Do businesses truly understand the value of diversity, equity and inclusion (DEI)? More firms are encouraging this in the workplace as a feat of social impact, but also as a means of developing their teams.
The automotive giant, Stellantis—the owner of brands kike Fiat, Alfa Romeo, Peugeot and Citroen—is incorporating DEI into its business model to acheive both of these things, and has shared insights from its Globaly Diversity and Inclusion Lead, Rebecca Seymour on mobilities impact on diversity and inclusion.
Creating a diverse workplace to encourage sustainability innovation
With a global footprint spanning 130 markets and inclusion of 170 nationalities in its business operations, the company shares its commitment to DEI as an enabler of workplace development and innovation.
“We value our differences to build a stronger workplace and to foster a smart, innovative, and open-minded workforce, knowing that the greater the representation is within our organisation, the higher the likelihood is that we will outperform our competitors,” says Seymour.
“We also recognise that diversity and inclusion discussions may differ when considered through the lens of so many cultures, countries, and backgrounds.”
As a result, the Stellantis’ global diversity and inclusion strategy focuses on meeting global common ground and takes into consideration all the regional variations within the organisation. The firm also holds human values, local traditions and citizenship trends, to high regard, signifying a push towards positive social change over the next decade.
Inclusion is not without organisational challenges
There are certainly many benefits to an inclusive workforce, but this doesn’t come without challenges. As it comes into contact with a myriad of cultural differences, challenges soon arise as can be expected from a global network.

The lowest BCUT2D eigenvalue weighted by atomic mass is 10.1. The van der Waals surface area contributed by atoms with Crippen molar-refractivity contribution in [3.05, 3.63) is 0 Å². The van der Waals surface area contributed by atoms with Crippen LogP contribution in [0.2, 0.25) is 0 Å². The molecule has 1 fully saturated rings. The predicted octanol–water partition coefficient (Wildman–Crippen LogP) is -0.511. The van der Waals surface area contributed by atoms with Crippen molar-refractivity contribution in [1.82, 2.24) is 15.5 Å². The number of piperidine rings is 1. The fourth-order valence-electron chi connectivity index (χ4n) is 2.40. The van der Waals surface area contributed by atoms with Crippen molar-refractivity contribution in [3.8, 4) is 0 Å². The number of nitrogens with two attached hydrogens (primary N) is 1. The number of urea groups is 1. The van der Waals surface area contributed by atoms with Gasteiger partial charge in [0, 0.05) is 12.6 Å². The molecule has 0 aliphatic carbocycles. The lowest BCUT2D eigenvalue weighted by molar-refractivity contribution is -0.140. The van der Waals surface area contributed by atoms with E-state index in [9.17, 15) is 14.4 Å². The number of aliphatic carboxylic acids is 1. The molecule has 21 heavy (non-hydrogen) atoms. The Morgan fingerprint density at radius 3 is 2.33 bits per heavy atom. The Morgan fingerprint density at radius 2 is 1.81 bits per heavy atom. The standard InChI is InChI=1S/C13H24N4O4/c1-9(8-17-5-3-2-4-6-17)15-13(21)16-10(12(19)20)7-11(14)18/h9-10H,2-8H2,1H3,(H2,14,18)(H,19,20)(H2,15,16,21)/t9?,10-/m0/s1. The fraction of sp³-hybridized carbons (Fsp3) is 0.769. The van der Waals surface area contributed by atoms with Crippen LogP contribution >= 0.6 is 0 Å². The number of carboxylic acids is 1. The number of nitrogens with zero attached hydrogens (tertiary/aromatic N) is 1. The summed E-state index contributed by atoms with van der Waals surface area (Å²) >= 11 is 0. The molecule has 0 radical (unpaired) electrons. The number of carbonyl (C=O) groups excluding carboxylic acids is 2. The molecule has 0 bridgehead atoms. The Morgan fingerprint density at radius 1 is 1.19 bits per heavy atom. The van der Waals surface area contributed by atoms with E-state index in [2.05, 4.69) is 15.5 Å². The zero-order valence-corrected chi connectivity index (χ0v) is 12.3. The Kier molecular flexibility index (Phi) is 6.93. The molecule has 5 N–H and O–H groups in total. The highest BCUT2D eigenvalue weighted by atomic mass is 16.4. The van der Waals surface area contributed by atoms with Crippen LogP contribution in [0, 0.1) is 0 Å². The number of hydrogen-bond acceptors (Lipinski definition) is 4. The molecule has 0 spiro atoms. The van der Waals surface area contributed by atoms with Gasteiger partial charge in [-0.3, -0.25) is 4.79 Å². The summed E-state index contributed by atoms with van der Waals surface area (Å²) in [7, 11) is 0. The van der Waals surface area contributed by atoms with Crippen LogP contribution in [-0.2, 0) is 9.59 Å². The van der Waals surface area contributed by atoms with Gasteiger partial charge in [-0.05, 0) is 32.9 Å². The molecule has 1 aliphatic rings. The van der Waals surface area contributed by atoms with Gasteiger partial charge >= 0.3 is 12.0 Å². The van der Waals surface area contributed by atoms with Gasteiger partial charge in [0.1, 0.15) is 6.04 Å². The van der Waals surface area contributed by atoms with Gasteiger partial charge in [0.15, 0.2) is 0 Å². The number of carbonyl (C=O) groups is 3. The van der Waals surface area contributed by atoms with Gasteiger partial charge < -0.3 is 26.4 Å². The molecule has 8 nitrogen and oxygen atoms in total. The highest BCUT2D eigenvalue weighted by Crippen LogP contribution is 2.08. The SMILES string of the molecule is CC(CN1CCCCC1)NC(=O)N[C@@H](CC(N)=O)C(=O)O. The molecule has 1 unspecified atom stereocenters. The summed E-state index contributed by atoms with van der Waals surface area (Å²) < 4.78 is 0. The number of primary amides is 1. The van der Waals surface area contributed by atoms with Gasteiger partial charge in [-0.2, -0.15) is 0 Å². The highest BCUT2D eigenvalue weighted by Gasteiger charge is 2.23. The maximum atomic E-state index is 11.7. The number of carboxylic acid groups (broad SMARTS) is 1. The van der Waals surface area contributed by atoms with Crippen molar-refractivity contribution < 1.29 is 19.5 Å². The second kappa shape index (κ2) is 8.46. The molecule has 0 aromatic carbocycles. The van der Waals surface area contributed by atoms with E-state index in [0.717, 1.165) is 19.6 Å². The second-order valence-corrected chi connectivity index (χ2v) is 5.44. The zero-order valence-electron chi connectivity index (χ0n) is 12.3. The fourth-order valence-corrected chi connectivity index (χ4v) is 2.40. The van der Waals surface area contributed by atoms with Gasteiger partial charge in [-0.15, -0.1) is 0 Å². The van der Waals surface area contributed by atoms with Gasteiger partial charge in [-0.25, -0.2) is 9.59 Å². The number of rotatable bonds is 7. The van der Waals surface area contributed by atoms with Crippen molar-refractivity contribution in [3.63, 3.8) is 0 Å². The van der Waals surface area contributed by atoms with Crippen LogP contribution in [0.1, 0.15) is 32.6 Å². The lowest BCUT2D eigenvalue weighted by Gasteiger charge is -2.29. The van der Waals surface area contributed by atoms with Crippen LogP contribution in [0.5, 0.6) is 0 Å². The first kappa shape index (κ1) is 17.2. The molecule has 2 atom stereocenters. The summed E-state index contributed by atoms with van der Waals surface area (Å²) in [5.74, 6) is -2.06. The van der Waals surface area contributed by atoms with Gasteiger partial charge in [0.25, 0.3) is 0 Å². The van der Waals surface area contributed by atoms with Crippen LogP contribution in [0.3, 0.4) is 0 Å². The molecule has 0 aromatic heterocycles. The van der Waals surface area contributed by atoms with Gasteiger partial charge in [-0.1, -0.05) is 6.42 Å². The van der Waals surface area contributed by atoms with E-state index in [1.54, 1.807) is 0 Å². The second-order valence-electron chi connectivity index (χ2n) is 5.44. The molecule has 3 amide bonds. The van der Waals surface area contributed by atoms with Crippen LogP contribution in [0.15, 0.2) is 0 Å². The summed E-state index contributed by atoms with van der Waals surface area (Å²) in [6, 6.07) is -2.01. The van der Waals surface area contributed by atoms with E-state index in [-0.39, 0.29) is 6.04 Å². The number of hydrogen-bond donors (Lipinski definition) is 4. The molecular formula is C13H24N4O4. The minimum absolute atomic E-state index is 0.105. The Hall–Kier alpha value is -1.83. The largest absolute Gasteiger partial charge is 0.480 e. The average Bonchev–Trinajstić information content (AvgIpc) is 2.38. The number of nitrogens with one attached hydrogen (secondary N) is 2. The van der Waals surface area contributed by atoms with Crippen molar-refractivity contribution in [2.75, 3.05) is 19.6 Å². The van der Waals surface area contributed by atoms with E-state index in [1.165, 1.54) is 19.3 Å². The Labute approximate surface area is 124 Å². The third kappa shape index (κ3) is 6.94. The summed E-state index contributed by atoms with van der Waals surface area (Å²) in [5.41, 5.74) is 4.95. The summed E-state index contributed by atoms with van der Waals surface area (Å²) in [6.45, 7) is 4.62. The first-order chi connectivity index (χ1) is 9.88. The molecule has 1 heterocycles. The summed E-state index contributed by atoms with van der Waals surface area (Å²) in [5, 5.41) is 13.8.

“We live in a polycultural world now. Our presence spans across six regions, from Europe to the Middle East and Asia Pacific, from China to North and South America,” says Seymour.
“Each region has different dynamics and expectations. So, we have set up various regional D&I leads to create the right initiatives, content, and actions for every country in which we operate. The regional leads give us key information and feedback about the global initiatives we run, developing smart ideas and new approaches.”
What is Dare Forward 2030?
Stellantis is certainly ambitious in its DEI goals, nonetheless it is all in good faith. The company’s Dare Forward 2030 strategic plan sets out its intentions for encouraging diversity and having 26% female representation in leadership by the end of 2022—rising to 30% by 2025, and a further 5% by 2030.
“It’s an ambitious target, we know, but we have our sights set clearly on this,” says Seymour.
“Through this initiative, we are helping our workforce to better comprehend what each of these dimensions means and how to develop effective responses to practical challenges.”
Founded in 2021, Stellantis' portfolio of brands has grown over time under other company names. The automotive giant was once known purely for its initial brands under the Fiat Chrysler Automobiles conglomerate, but has since acquired PSA Group, the owner of the French car brands Citroen, Renault and Peugeot, as well as further brands like Jeep, Alfa Romeo, and Maserati.
Who is Rebecca Seymour?
Heading up the company's strategy for D,E&I, Rebecca Seymour migrated to the Stellantis business from the acquired PSA Group. Coming from a background in human resources at the firm, her move to Stellantis marks a natural change in position as she reacts to the global shift in sentiments towards the workplace.